The Beverage wave antenna: Radiation field patterns
Abstract
This report presents the results of a theoretical and experimental investigation of the transmitting and receiving properties (farfield radiation patterns) of horizontalwire antennas placed over an imperfectly conducting halfspace. Particular emphasis is given to the Beverage Wave Antenna, a special type of horizontalwire antenna placed in close proximity to the earth. Early work by Sommerfeld showed that the radiation from a dipole above an imperfect earth could be separated into a space wave (which could reflect off the ionosphere and which predominates at large distances above the earth) and a surface wave (which could diffract around the curvature of the earth and which dominates close to the surface). Because of the difficulties involved in solving the Sommerfeld integral formulation, asymptotic approximations valid in the radiation zone have generally been employed to solve this problem. The useful approximate forms developed earlier by Norton have been used in this study, the only difference being that in the present analysis the exact expressions for the antenna current are used rather than an assumed current distribution. An expression for the spacewave radiation pattern is formulated using a 'geometric optics' approximation, while the superposition principle is used to sum the fields of individual infinitesimal dipoles to obtain the surfacewave radiation pattern. Expressions for a number of useful antenna parameters (efficiency, fronttoback ratio, antenna gain, effective length) are then derived.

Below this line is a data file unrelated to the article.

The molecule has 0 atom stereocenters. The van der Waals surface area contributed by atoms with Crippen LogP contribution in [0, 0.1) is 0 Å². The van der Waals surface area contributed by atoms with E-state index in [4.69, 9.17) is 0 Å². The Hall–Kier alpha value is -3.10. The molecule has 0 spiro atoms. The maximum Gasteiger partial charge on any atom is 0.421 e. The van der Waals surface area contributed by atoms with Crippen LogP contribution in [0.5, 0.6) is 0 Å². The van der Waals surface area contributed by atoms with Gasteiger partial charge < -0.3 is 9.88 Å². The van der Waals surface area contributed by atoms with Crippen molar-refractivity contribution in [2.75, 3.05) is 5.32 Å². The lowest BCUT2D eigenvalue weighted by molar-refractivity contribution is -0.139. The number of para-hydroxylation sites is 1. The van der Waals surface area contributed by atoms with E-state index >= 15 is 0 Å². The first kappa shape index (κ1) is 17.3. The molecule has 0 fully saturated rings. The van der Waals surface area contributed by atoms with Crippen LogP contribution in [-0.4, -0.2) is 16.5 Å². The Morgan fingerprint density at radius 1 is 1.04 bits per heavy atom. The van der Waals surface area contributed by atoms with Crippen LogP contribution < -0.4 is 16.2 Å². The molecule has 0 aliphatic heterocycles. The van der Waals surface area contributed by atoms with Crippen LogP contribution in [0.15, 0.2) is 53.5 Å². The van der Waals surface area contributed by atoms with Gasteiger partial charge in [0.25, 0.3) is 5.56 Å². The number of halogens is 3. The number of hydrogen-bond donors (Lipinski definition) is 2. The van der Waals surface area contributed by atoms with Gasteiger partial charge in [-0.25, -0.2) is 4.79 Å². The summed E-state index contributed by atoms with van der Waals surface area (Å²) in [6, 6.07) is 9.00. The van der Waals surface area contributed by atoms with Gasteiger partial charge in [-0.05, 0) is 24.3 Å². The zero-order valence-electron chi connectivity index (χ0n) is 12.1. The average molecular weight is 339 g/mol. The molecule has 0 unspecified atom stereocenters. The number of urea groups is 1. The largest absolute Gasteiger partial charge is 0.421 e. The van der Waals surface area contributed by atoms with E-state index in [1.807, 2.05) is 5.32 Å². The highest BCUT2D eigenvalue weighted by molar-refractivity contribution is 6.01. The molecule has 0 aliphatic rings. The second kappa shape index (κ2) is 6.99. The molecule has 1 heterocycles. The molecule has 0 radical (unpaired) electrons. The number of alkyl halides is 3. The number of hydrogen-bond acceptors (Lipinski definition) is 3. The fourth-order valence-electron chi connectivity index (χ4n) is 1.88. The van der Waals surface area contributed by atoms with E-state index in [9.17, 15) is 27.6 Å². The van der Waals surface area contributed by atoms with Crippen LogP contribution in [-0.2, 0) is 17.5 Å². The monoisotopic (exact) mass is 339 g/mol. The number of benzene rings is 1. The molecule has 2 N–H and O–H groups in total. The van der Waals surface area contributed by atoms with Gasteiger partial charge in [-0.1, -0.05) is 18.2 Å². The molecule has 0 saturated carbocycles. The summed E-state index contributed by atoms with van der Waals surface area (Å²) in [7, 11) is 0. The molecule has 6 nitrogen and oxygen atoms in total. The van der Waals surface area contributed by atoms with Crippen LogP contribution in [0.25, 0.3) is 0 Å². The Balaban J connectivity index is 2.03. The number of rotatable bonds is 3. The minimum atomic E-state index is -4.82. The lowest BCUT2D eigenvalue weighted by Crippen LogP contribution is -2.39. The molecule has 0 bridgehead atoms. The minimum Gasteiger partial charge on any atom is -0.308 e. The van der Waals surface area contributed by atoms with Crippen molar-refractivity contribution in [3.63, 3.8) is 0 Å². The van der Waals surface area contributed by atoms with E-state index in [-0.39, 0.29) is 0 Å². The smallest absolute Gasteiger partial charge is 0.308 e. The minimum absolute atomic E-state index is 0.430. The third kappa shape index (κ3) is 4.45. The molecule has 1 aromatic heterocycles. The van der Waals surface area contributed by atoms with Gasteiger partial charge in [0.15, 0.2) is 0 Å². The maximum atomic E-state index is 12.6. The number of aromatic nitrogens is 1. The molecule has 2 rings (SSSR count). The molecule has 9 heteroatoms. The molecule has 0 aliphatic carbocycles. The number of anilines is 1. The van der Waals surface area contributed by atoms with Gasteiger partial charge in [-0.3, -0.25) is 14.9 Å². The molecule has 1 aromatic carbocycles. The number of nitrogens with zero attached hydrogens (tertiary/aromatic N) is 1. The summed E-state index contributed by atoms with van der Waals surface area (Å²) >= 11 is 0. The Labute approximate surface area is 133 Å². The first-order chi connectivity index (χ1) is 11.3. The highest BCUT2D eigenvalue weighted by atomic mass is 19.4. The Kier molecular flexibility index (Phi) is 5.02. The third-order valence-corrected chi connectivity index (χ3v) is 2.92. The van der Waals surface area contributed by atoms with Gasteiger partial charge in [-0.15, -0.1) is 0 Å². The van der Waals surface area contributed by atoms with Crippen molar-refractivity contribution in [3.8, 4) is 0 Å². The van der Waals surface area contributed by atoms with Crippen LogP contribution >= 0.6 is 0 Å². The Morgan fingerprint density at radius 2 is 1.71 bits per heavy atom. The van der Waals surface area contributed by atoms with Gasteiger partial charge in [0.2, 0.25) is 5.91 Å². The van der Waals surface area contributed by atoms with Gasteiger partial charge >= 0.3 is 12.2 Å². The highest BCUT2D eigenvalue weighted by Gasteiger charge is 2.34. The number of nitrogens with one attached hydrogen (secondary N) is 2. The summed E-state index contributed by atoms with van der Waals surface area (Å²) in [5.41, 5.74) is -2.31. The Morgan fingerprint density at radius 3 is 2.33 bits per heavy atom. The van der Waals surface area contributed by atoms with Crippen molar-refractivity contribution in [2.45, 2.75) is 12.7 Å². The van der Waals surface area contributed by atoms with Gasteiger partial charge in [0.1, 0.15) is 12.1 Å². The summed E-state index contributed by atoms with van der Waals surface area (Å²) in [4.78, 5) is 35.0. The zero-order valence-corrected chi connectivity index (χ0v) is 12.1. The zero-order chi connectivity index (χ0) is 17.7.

Publication:

NASA STI/Recon Technical Report N
 Pub Date:
 February 1977
 Bibcode:
 1977STIN...7729354S
 Keywords:

 Antenna Radiation Patterns;
 Dipole Antennas;
 Surface Waves;
 Wave Diffraction;
 Diffraction Propagation;
 Far Fields;
 Ionospheric Propagation;
 Sky Waves;
 Communications and Radar